Dog Dental Care Tops List Of Most. Frequently Diagnosed Health Problems

DogDo you consider yourself a good dog owner?

Is Fido not only the happiest pup on the block, but also the healthiest?

There are nearly 44 million U.S. households that own approximately 74 million dogs. Although many of these owners treat their dog more like a family member and less like an animal, most are unaware of one of the biggest health risks for their dog.

Periodontal disease is the most frequently diagnosed health problem in pets. In fact, more than 80 percent of dog s have it by the time they are 4 years old.

Periodontal disease begins when bacteria and food debris build up along the dog’s gum line. Plaque is created and, soon after, tartar forms on the teeth. Eventually the gums swell, and pockets form that can trap bacteria and lead to more serious problems.

Doggy breath, loose teeth, bleeding gums, mouth pain and even infections in the heart, liver and kidney are signs of advanced periodontal disease, says Jan Bellows, DVM and owner of Hometown Animal Hospital and Dental Clinic in Weston, Fla. To avoid these health problems, owners must take steps to care for their dog’s teeth-much like they care for their own.

Only one in five owners have ever attempted to brush their pet’s teeth and only 2 percent brush with enough frequency to maintain proper oral health.

In addition to brushing, Dr. Bellows uses ORAVET&8482, a plaque-prevention gel that stops disease-causing bacteria from attaching to the teeth. It is the only sealant available on the market.

After an in-clinic cleaning, the sealant is applied to the dog’s teeth, creating an invisible barrier that reduces bacterial plaque adhesion. Owners then apply the odorless, tasteless homecare gel to the dog’s teeth once a week. It typically takes less than a minute to apply.

As a veterinarian and as a pet owner, this gel gives me a valuable tool in preventing oral disease in dogs, says Dr. Bellows. It’s easy to use and is a perfect complement to tooth brushing, dental diets and dental chews.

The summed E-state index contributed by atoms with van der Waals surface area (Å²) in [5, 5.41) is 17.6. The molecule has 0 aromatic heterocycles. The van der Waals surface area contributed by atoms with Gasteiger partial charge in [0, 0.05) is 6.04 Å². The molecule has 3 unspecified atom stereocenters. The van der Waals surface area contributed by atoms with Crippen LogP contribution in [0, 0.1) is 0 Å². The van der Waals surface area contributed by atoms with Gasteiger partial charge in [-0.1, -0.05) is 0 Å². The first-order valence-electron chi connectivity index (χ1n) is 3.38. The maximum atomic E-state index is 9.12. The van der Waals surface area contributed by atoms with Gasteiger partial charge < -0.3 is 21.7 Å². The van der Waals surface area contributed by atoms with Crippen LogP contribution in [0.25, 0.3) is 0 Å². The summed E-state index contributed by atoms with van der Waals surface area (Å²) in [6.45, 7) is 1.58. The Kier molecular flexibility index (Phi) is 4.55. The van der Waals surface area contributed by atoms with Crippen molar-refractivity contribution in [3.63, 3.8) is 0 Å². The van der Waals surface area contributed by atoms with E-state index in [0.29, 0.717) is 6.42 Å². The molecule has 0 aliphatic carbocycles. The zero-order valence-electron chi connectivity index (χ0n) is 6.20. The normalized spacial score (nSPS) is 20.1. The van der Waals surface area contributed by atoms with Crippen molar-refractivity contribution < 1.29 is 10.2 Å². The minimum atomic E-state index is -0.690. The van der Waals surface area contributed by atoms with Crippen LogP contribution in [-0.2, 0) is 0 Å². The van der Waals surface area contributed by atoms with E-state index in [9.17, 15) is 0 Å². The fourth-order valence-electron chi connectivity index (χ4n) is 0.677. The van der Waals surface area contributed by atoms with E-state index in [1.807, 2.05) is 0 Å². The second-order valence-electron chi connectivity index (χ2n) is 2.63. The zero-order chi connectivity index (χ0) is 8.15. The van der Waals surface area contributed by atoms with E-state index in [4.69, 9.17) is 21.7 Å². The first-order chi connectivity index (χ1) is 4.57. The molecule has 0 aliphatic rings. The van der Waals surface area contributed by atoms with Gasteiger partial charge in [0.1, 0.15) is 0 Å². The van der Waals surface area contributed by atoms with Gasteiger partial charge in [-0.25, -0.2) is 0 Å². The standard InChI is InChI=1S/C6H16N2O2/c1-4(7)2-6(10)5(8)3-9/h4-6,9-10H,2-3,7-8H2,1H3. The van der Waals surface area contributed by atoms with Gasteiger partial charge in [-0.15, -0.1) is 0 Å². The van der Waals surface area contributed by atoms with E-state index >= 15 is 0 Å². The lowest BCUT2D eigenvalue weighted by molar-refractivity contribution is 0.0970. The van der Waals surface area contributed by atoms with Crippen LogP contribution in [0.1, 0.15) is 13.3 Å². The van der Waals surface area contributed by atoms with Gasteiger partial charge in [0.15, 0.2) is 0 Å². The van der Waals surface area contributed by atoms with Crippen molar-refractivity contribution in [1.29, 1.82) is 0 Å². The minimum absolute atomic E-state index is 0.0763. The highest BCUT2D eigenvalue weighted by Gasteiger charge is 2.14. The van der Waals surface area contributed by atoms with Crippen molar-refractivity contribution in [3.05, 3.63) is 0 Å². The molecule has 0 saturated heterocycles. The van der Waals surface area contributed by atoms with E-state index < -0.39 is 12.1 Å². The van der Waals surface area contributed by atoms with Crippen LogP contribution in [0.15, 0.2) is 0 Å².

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Dental Care For Dogs

DogSome people don’t realize that dental hygiene is as important for dog s as it is for human beings.

Just like in people, dogs’ teeth can gather plaque after eating. When plaque builds up and hardens it becomes a coarse brown substance called tartar. As tartar accumulates it can work its way under the gums and cause painful infections and gum disease. This goes on in the mouths of dogs just like it does in people. You brush your teeth every day, probably three times.

What does your dog do?

Teeth Brushing for your Dog

Veterinarians recommend that dog owners brush their dog’s teeth at least twice a week to keep the buildup of tartar at a minimum. Most pet supply stores carry specially designed toothbrushes and toothpaste just for dog s. Remember that a dog ‘s sense of taste and smell is far more acute than that of a human and the zesty, tingly, mint taste of toothpastes for people will be extremely awful to a dog . Try brushing Rover’s teeth with Crest just once and it will likely be the last time he lets you anywhere near him with a toothbrush. Use the specially designed doggie toothpaste.

Dental Chew

Some people don’t have the time or patience to brush their dogs’ teeth on a regular basis. If you’re one of these, you’ll want to care for Chopper’s choppers in another way. A dog’s natural tendency to chew is a built-in dental care mechanism. Dog biscuits break into small chunks when chewed and rub against the teeth, providing a cleaning service. There’s no substitute for brushing your dog’s teeth, but if you can’t do that, make sure he gets some sort of crunchy dog biscuit on a regular basis.

Mouth Diseases in Dogs

Dogs that do not receive proper dental care and do not have access to crunchy teeth cleaning foods run the risk of several types of mouth disease. These can be as mild as gingivitis (a gum disease that results in swollen, inflamed gums) and as serious as a bacterial infection that can spread through the dog’s bloodstream causing damage to vital organs. You owe it to yourself and your dog to take care of his teeth.

Doggie Dentistry

Dental services are available for dogs, just like they are for people. A dog’s teeth can be filled, capped, and extracted if necessary, just like a human’s. The best course of action, however, is to avoid the need for such services by properly caring for your dog’s teeth. If you can avoid unnecessary pain and discomfort for your furry friend, you should do so. Preventative doggie dental care can save you money as well. Doggie dental procedures can be quite costly.

 

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